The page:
Makin’ muffins

I have one rule on party nights- don’t take off your fanny-pack. Everything of immediate importance, money, chapstick, gum, ID, credit card, cigarettes, a handful of condoms stuffed in there by a friend, a to do-list for the next morning, go into the fanny-pack. Your pants can come off, there can be a topless dance party at the bar, you can get lost in a swamp and sit on the side of the Trans Canada wringing out your socks or walk your dog using a pair of bikini bottoms as a leash because you’ve lost the real one, but you may not take off the fanny pack. I empty out the fanny-pack on the table at the diner the next morning, hands shaking with hangover and exertion. The to-do list is gone but I have at least five condoms. “What the fuck was I planning on doing last night?” I address the table. “I put those there!” my friend declares. “Better safe than sorry.”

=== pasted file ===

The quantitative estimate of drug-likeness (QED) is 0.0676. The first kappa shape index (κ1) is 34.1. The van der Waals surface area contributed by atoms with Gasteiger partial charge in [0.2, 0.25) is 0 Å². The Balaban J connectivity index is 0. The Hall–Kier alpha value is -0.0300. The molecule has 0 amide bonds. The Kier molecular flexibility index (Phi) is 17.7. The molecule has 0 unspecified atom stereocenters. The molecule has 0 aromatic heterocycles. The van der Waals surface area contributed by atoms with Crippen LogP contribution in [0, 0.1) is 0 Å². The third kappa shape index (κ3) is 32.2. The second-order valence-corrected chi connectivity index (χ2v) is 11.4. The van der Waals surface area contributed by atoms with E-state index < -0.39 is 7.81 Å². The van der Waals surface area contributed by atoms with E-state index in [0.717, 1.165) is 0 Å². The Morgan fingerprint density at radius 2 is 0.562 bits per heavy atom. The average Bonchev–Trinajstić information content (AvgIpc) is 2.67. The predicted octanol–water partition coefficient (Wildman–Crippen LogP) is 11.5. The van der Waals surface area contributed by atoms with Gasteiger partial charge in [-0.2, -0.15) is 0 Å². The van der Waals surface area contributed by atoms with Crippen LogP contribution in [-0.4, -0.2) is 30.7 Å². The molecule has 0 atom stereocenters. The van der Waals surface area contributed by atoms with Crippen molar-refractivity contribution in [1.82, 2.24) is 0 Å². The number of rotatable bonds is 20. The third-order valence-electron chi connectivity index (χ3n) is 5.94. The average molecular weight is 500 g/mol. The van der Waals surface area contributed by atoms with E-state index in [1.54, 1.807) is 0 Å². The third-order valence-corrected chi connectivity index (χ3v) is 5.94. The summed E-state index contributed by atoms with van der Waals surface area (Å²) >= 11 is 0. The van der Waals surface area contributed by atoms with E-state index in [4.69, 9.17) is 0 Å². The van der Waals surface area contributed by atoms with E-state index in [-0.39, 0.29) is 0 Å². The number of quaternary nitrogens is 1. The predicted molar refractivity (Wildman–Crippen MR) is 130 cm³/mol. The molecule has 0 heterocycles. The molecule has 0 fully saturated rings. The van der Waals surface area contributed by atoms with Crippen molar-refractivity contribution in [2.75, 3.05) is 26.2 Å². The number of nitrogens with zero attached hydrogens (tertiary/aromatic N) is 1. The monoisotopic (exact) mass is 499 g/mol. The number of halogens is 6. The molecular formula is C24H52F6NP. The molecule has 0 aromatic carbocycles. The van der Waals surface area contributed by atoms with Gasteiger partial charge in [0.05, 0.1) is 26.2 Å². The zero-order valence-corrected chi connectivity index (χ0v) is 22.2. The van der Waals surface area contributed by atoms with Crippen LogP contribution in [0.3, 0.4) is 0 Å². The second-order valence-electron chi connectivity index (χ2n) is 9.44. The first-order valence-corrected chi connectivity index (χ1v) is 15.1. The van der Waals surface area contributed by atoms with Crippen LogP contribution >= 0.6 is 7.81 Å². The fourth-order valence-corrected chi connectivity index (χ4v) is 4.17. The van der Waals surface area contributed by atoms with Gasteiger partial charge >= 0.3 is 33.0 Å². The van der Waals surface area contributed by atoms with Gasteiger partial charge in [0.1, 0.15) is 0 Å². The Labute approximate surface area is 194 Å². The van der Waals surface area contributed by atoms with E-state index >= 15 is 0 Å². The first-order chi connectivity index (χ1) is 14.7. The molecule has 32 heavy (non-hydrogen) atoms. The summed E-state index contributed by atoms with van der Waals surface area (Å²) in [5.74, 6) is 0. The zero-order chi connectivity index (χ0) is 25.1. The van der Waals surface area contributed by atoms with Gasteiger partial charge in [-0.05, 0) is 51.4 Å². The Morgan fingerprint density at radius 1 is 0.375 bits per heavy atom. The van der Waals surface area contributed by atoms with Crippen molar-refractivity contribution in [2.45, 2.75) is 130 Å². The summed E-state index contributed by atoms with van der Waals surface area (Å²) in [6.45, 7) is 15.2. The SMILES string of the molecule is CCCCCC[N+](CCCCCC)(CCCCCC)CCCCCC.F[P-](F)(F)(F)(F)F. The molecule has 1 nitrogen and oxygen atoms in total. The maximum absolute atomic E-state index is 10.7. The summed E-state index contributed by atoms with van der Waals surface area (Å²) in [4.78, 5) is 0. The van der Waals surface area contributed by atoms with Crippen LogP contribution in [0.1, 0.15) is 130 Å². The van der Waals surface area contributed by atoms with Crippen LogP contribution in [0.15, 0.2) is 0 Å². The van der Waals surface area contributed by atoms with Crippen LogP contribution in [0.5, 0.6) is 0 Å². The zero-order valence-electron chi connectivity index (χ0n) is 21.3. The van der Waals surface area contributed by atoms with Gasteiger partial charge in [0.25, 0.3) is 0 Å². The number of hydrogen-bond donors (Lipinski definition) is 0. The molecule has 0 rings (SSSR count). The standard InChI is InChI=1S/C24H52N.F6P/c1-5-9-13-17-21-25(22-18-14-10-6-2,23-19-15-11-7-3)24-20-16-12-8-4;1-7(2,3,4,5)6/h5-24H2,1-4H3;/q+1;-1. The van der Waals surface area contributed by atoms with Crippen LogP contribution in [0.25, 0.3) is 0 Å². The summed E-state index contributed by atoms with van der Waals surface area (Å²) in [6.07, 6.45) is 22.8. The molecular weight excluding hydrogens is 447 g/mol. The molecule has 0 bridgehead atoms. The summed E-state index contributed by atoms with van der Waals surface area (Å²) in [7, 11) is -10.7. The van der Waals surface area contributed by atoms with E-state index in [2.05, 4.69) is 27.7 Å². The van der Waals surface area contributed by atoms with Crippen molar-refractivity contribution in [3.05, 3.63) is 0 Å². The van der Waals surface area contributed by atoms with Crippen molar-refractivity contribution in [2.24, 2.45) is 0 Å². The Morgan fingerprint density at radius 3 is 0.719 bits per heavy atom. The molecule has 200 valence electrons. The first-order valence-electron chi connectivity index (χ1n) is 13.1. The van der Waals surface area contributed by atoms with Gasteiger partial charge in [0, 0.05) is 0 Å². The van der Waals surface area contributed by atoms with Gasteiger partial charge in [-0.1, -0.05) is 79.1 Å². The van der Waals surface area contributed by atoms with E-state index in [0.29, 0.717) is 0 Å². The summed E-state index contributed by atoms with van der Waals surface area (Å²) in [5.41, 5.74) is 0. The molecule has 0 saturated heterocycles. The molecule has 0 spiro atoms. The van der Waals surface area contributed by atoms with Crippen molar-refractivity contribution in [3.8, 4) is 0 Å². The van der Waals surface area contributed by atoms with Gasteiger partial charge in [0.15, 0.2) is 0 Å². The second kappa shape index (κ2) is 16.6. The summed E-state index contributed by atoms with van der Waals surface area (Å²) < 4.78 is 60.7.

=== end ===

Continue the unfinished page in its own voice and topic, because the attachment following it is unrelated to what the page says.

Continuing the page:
We’re sitting and smoking in the back of a sketchy van and there’s an accordion and a rocking chair and its all rather confusing yet familiar. We came in here to find a cigarette and found a handful that we’ve chain smoked. I’m unclear as to the amount of time that has passed. I keep getting distracted by narrating along to the accordion music, nonsense about taking the children on a country retreat and something about springs in Somerset. I have gone to take a drag off a smoke just to find I’ve forgotten to light it- ten times in a row.